Defendants' jury trial began three months later. Watson testified he was sitting in his car on the evening of May 6, when an acquaintance, Reed, approached him and offered $2 in exchange for a ride. After Watson agreed, Reed called Nash to the car, and the two drove off with Watson. Their destination was an apartment building where Nash's sister, Dorothy Turner, lived. When they arrived at the building, Reed asked Watson to accompany defendants to Turner's flat. Once there, the trio began to play cards for money. Watson drank a shot glass of vodka, won $6 in two hands, and then announced he was returning home. He testified he left the apartment and defendants followed him to the street where Nash grabbed his neck and Reed beat upon his head. They searched his pockets and took his keys, money, and wallet. Watson stated Nash said, "We going [sic] to kill you." Defendants threw complainant into the rear of his station wagon, got into the front seat of the car, and, with Nash driving, left the scene at a high rate of speed. Nash crashed into a garage a few blocks away and a police car arrived quickly thereafter. Watson's wallet and keys were recovered on the sidewalk near the right front door of the disabled vehicle.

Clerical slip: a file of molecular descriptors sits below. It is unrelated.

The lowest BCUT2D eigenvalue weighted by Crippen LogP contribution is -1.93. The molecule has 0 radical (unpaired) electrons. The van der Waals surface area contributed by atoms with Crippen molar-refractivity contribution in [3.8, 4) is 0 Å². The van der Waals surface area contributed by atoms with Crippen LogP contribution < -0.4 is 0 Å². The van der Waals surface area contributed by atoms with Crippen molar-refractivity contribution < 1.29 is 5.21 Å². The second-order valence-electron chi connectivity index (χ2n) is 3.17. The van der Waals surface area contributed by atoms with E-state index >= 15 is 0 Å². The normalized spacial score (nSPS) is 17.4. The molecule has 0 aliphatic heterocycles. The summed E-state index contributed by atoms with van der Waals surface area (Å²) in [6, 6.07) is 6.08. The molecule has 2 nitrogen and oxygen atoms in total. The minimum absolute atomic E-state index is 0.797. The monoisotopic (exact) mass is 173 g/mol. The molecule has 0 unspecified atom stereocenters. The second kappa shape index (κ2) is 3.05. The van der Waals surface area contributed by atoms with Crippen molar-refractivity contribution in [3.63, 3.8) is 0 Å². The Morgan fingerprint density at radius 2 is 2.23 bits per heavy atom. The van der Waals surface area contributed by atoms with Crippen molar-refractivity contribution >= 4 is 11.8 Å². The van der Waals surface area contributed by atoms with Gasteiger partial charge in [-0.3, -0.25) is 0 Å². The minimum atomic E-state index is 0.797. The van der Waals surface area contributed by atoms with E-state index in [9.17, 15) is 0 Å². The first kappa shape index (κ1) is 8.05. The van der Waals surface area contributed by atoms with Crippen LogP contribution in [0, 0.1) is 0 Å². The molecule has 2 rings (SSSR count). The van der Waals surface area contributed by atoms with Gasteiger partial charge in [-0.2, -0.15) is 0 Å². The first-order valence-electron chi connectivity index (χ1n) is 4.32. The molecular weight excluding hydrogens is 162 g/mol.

Darrell and Sherri Shannon, ages 13 and 12 respectively, testified they saw Nash grab Watson's neck and Reed beat complainant's head while the trio was in the station wagon. They also saw defendants throw Watson into the rear of his auto before the trio sped away.

Chicago police officer Charles Bowers testified he arrived at the scene of the collision shortly after its occurrence. Nash and Reed were arrested and searched. Bowers detected the scent of alcohol on both Watson and Reed.